Tuesday, April 23, 2013

Don't delete the rough parts

When you want to write, the most important thing to do is just start writing. It doesn't have to be about anything in particular. Just put your hands on the keyboard and start typing what comes to mind. Soon your first thought will turn into a few sentences. Which will blend into a paragraph. With another paragraph shortly behind. That's how you start writing...you just write.

Of course, deleting all of that nonsense once you get to what you actually hoped you'd be writing about so nobody sees it is kind of important as well!

If I had a dollar for every time I heard, or read, this type of advice...

Unfortunately, I've subconsciously taken that advice and applied it to my life in general. That is...I delete all of the nonsense that led me to where I am once I'm at the point I think I should be. You know what I mean?

I don't tell the rough parts of the story.

The parts I feel embarrassed about. The ones that make me look like I don't know what I'm doing and instead make me look as if I'm just fumbling around like I'm in a dark room trying to find a door.

The parts where your "deep & dark sins" don't magically go away once you start following Jesus.

The parts where you struggle with the same issues as you thought you got over years ago.

You just happen to delete the part of your story where you made someone feel terrible. Where you didn't do the right thing. When you weren't the parent you could have been, the spouse you could have been, the employee, the leader, the human being you could have been.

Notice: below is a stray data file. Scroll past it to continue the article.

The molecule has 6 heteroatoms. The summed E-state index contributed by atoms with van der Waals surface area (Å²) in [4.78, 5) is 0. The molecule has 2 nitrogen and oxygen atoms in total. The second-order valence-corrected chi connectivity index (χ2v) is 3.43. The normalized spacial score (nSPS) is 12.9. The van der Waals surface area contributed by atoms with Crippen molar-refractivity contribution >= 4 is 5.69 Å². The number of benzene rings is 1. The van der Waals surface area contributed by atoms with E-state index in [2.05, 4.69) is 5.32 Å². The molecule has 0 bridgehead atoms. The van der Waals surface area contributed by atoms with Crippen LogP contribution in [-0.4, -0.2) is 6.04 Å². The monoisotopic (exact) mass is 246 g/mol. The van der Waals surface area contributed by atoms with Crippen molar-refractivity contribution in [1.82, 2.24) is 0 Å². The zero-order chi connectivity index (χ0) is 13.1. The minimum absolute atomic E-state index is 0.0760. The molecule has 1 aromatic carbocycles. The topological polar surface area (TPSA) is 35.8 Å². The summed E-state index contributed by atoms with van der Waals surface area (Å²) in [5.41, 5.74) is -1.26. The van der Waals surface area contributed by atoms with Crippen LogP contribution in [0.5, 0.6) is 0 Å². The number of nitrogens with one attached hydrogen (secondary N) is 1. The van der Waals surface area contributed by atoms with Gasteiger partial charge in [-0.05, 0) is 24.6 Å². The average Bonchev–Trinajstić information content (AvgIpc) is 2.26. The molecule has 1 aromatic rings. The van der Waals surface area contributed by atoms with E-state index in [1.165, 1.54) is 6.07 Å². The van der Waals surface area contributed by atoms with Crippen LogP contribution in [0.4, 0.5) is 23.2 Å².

We want to gloss over those parts even though they are an absolute necessity to jump-starting us in the right direction.

We need to stumble through them, and not ignore them, to become the person we truly are.

I tend to think Jesus doesn't just ignore those parts of the story and pretend they didn't happen.

Yes he removes our sins, and no we're not supposed to wallow in shame. However I don't think he means for us to act like we didn't do them in the first place. But instead he uses our experiences, our failures & our sins to help write the rest of our story.

I think that if we pretend they aren't there, our story just isn't complete. And really, it ends up not being our story at all. And we all know what happens when we pass off a story that isn't our own AS our own...right? When we act out a part that isn't really us?

It looks like crap and people smell it from a mile away. Some people even have a name for it.

And yet, I know I do it all the time. Even though somehow I feel my pretending those elements of my life don't exist makes it more complicated for God to transform & leverage them. Feel the same?